This amazing settlement, located in Pudsey, West Yorkshire, is the inspiration behind Morava Gin.
Members of the Moravian Church settled at Fulneck in 1744. They were descendants of old Bohemian/Czech Unity of the Brethren, extinct in Bohemia after 1620 due to forcible re-Catholicisation imposed on the Czech lands by Habsburg emperors. These church members had found refuge in 1722 in Saxony on the estate of Nicolaus Ludwig Count von Zinzendorf.
Fulneck Moravian Church and its associated settlement were established on the Fulneck estate, Pudsey, in the West Riding of Yorkshire, England, by Count Nicolaus Ludwig von Zinzendorf, a Moravian Bishop and Lutheran priest, following a donation of land by the evangelical Anglican clergyman, Benjamin Ingham.
In the eighteenth century, the Moravian Church had settlements which were largely self-contained communities. The settlements usually had a chapel, a Single Brethren's House, a Single Sisters’ House, a Widows’ House, schools and an inn. Single members would live, work and worship together in their communal Houses. A settlement might have its own doctor, bakery, shop, farm, shoe makers, glove makers and carpenters.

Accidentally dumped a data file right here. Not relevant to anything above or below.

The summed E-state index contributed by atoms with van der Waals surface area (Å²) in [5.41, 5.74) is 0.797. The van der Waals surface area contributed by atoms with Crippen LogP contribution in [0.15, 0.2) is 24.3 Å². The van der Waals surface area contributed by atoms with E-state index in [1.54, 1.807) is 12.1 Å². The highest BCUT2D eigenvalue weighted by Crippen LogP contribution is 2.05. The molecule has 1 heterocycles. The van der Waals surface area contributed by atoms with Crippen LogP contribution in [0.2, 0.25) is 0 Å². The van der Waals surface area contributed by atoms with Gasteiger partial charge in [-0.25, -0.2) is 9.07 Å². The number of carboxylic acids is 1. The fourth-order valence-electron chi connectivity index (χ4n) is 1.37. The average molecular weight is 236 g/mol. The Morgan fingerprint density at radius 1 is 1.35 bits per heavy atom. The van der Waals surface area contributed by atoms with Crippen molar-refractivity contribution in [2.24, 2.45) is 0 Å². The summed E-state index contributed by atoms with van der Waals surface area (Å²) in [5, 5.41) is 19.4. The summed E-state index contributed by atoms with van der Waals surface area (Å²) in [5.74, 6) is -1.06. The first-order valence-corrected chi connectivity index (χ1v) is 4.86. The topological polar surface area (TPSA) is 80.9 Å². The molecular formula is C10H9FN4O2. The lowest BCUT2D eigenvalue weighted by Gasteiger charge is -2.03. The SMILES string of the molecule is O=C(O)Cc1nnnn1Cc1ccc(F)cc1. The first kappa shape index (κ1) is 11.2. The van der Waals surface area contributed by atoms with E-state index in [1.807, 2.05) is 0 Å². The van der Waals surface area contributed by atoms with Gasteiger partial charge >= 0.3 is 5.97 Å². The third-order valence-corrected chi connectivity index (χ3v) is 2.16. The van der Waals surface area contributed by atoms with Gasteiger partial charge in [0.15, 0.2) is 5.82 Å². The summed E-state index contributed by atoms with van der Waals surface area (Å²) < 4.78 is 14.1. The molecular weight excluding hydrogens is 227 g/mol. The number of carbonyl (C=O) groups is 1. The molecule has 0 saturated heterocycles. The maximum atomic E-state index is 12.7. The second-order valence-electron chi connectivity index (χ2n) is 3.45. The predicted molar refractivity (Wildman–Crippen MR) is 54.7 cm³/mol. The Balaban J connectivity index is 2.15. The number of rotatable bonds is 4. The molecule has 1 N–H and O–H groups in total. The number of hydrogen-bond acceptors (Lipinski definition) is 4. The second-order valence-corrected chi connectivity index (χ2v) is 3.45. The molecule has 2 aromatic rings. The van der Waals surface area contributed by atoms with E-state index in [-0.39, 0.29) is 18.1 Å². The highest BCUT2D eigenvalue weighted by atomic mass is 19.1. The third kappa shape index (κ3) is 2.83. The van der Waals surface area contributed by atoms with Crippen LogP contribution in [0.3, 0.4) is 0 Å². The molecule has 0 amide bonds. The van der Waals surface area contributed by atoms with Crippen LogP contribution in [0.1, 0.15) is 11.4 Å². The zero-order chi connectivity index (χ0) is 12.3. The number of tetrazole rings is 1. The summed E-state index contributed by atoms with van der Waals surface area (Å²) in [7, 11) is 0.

The Moravians originally called Fulneck "Lamb’s Hill". This name was used between 1744 and 1760 and from 1750 until 1763 the church building was known as Grace Hall. After that the name Fulneck was adopted.
The settlement is now home to Fulneck School, founded in 1753, which forms a major part of the village, along with Fulneck Golf Club, which was founded in 1892 and is the oldest golf club in the Leeds area.
More information about this amazing settlement can be found by visiting the Moravian Museum, located on the settlement, which is open every Saturday and Wednesday, from 2pm to 4pm, during the months of April through to September.